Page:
Mark Twain, the novelist, called for reforms, and yet he was branded the traitor, the Anti-American...Our troops climbed the heights by devious and difficult trails, and even took some artillery with them. . . . [When they] arrived at the rim of the crater, the battle began. Our soldiers numbered five hundred and forty. They were assisted by auxiliaries consisting of a detachment of native constabulary in our pay-their numbers not given-and by a naval detachment, whose numbers are not stated. But apparently the contending parties were about equal as to number-six hundred men on our side, on the edge of the bowl; six hundred men, women, and children in the bottom of the bowl. Depth of the bowl, 50 feet.
General Wood's order was, "Kill or capture the six hundred." The battle began-it is officially called by that name-our forces firing down into the crater with their artillery and their deadly small arms of precision; the savages furiously returning the fire, probably with brickbats-though this is merely a surmise of mine, as the weapons used by the savages are not nominated in the cablegram. Heretofore the Moros have used knives and clubs mainly; also ineffectual trade-muskets when they had any.
The official report stated that the battle was fought with prodigious energy on both sides during a day and a half, and that it ended with a complete victory for the American arms. The completeness of the victory is established by this fact: that of the six hundred Moros not one was left alive. The brilliancy of the victory is established by this other fact, to wit: that of our six hundred heroes only fifteen lost their lives.
General Wood was present and looking on. His order had been, "Kill or capture those savages." Apparently our little army considered that the "or" left them authorized to kill or capture according to taste, and that their taste had remained what it has been for eight years, in our army out there-the taste of Christian butchers. . . .
Let us now consider two or three details of our military history. In one of the great battles of the Civil War ten per cent of the forces engaged on the two sides were killed and wounded. At Waterloo, where four hundred thousand men were present on the two sides, fifty thousand fell, killed and wounded, in five hours, leaving three hundred and fifty sound and all right for further adventures. Eight years ago, when the pathetic comedy called the Cuban War was played, we summoned two hundred and fifty thousand men. We fought a number of showy battles, and when the war was over we had lost two hundred sixty-eight men out of our two hundred and fifty thousand, in killed and wounded in the field, and just fourteen times as many by the gallantry of the army doctors in the hospitals and camps. We did not exterminate the Spaniards-far from it. In each engagement we left an average of two per cent of the enemy killed or crippled on the field.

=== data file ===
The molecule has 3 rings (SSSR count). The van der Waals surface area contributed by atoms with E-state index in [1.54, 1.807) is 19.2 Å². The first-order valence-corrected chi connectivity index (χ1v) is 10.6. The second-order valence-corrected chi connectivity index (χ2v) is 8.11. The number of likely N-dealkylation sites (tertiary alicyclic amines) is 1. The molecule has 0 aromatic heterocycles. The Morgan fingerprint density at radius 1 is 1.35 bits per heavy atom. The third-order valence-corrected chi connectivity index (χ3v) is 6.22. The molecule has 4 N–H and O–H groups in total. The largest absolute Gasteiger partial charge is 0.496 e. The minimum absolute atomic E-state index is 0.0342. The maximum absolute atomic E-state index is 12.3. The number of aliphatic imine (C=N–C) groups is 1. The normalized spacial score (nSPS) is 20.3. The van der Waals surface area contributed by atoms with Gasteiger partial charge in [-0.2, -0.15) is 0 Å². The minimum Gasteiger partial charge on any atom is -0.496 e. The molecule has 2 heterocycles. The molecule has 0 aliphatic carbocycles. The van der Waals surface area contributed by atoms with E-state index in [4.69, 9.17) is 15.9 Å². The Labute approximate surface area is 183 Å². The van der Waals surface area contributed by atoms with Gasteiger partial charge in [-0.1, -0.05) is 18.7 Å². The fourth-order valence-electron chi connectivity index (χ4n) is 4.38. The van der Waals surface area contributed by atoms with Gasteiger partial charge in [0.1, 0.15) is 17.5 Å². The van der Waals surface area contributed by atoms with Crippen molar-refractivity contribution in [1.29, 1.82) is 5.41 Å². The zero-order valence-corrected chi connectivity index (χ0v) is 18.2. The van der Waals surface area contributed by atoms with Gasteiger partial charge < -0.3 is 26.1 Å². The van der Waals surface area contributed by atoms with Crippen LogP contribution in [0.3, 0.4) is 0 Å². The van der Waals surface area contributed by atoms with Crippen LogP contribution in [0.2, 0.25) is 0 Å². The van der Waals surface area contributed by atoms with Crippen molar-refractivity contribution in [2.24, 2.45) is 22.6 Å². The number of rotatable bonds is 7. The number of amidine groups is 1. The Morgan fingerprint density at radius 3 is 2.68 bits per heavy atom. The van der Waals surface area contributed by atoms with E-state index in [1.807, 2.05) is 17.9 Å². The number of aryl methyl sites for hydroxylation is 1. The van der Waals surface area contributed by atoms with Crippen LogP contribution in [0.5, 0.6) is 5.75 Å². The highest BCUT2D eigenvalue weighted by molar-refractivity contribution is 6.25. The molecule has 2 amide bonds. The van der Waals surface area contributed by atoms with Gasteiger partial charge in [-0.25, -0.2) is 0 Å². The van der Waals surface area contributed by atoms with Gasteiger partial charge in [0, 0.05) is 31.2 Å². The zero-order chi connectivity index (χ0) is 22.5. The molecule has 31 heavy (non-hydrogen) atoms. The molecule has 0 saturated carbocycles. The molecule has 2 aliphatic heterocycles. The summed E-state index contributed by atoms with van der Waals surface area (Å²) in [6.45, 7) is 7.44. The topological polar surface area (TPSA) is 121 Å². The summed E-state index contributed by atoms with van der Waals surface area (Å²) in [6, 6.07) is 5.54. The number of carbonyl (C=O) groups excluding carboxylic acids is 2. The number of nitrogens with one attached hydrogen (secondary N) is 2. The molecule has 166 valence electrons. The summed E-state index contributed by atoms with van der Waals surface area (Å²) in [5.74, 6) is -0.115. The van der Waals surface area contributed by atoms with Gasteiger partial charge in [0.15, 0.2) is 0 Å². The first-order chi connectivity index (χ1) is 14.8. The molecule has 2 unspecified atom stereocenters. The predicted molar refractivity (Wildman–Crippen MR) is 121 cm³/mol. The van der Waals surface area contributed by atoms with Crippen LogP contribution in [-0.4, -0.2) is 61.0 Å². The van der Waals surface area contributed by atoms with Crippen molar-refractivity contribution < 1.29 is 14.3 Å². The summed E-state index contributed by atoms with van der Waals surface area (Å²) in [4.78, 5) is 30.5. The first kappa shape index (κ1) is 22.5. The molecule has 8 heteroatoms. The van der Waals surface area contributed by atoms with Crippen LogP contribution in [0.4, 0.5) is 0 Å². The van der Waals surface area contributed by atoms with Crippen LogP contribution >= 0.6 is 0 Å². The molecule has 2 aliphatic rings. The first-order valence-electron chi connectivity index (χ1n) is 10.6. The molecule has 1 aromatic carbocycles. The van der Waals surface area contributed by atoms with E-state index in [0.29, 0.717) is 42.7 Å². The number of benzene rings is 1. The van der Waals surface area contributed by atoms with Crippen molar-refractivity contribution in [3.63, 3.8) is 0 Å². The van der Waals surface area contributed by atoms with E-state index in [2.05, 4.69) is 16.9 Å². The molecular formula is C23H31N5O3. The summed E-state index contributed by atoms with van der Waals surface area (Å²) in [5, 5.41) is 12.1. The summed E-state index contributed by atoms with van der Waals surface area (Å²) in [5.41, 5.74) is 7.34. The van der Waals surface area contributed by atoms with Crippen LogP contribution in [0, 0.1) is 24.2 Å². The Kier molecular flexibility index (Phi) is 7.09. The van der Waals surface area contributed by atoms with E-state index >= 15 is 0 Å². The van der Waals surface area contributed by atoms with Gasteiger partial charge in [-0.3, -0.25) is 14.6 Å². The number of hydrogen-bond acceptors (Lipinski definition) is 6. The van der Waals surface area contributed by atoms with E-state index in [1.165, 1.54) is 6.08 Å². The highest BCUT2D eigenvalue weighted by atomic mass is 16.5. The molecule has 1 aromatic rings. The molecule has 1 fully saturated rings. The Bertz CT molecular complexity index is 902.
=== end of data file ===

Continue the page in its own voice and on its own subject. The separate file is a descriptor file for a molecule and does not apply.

Contrast these things with the great statistics which have arrived from that Moro crater! There, with six hundred engaged on each side, we lost fifteen men killed outright, and we had thirty-two wounded. . . . The enemy numbered six hundred-including women and children-and we abolished them utterly, leaving not even a baby alive to cry for its dead mother. This is incomparably the greatest victory that was ever achieved by the Christian soldiers of the United States.
posted by Jdavies @ 7/29/2004,
Jdavies lives in Quezon City, Philippines and has been blogging since 2002. A brand manager in a leading technology company and a freelance new media/web strategy consultant, he has refocused his blogging from personal, political & sociological observations, to marketing-related efforts and Internet trends that are relevant to his career and branding advocacies.
About This Blog
This blog is a depot of thoughts and observations on marketing trends which remain personally relevant to the Author as far as his marketing career is concerned. Having evolved from the personal blog of Jdavies, much of the earlier work contained herein are laced with personal speculation, political views, and similar advocacies. These posts are being kept for posterity's sake and for no other reason. No effort is being made to claim that the author will not contradict himself from his previous positions or that such advocacies are absolute.